Sharing audio input

Audio input usually comes from the built-in mic, an external mic, or an audio interface attached to the device. Audio input can also come from a phone conversation.

Sometimes two or more apps might both want to "capture" the same audio input. They may be performing different tasks. For example, some apps that receive audio might be "recording," like a simple voice recorder, while other apps might be "listening," like the Google Assistant or an accessibility service that respond to voice commands.

In either case, these apps want to receive audio input. Throughout this page, we use the term "capture" regardless of whether an app is recording or just listening.

If two or more apps want to capture audio at the same time, there can be a problem delivering the audio signal from the same source to all of them. This page describes how the Android system shares audio input between multiple apps that capture audio.

Pre-Android 10 behavior

Before Android 10 the input audio stream could only be captured by one app at a time. If some app was already recording or listening to audio, your app could create an AudioRecord object, but an error would be returned when you called AudioRecord.startRecording() and the recording would not start.

One exception to this rule was when a privileged app (like Google Assistant or an accessibility service) had the permission android.permission.CAPTURE_AUDIO_HOTWORD and used an audio source of type HOTWORD. In this case another app could start recording. When that happened the privileged app terminated and the new app captured the input.

One more change was added in Android 9: only apps running in the foreground (or a foreground service) could capture the audio input. When an app without a foreground service or foreground UI component started to capture, the app continued running but received silence, even if it was the only app capturing audio at the time.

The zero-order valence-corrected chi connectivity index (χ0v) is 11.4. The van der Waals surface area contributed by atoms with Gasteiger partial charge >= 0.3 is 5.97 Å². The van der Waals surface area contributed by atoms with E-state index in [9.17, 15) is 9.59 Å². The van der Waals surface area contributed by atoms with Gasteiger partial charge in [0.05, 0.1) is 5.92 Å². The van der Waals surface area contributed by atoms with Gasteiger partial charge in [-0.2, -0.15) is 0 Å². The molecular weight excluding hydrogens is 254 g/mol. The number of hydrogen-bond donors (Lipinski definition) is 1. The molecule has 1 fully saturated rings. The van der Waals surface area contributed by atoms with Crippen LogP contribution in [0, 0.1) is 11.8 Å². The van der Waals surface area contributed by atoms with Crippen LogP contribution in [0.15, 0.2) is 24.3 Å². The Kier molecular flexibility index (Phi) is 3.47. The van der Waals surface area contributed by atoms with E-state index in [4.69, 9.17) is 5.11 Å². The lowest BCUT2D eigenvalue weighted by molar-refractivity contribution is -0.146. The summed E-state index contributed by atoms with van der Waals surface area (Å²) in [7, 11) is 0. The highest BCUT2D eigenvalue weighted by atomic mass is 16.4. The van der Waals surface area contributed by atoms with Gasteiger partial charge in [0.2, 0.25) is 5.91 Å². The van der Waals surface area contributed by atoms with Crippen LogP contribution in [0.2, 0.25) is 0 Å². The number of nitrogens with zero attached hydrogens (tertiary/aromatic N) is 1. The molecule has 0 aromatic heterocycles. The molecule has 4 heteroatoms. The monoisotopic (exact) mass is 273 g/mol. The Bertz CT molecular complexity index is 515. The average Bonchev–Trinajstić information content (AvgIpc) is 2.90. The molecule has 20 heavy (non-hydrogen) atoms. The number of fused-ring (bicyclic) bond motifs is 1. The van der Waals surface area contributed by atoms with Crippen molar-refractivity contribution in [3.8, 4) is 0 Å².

Android 10 behavior

The behavior prior to Android 10 is "first come, first served." Once an app starts to capture audio, no other apps can access the audio input until the app that is capturing audio stops.

Android 10 imposes a priority scheme that can switch the input audio stream between apps while they are running. In most cases, if a new app acquires the audio input, the previously capturing app continues to run, but receives silence. In some cases the system can continue to deliver audio to both apps. The various sharing scenarios are explained below.

This scheme is similar to the way audio focus handles multiple apps contending for the use of the audio output. However, audio focus is managed by programmatic requests to gain and release focus, while the input switching scheme described here is based on a prioritization policy that's applied automatically whenever a new app starts to capture audio.

For the purpose of capturing audio, Android distinguishes two kinds of apps:

  • "Ordinary" apps are installed by the user.
  • "Privileged" apps come pre-installed on the device. These include the Google Assistant, and all accessibility services.

In addition, an app is treated differently if it uses a "privacy-sensitive" audio source: CAMCORDER or VOICE_COMMUNICATION.

The prioritization rules for using and sharing audio input are as follows:

  • Privileged apps have higher priority than ordinary apps.
  • Apps with visible foreground UIs have higher priority than background apps.
  • Apps capturing audio from a privacy-sensitive source have higher priority than apps that are not.
  • Two ordinary apps can never capture audio at the same time.
  • In some situations, a privileged app can share audio input with another app.
  • If two background apps of same priority are capturing audio, the last one started has higher priority.

Sharing scenarios

When two apps are trying to capture audio, they both may be able to receive the input signal, or one of them may receive silence.

There are four main scenarios:

  • Assistant + ordinary app
  • Accessibility service + ordinary app
  • Two ordinary apps
  • Voice call + ordinary app

Assistant + ordinary app

The Assistant is a privileged app because it is pre-installed and it holds the role RoleManager.ROLE_ASSISTANT. Any other pre-installed app with this role is treated similarly.

Android shares the input audio according to these rules: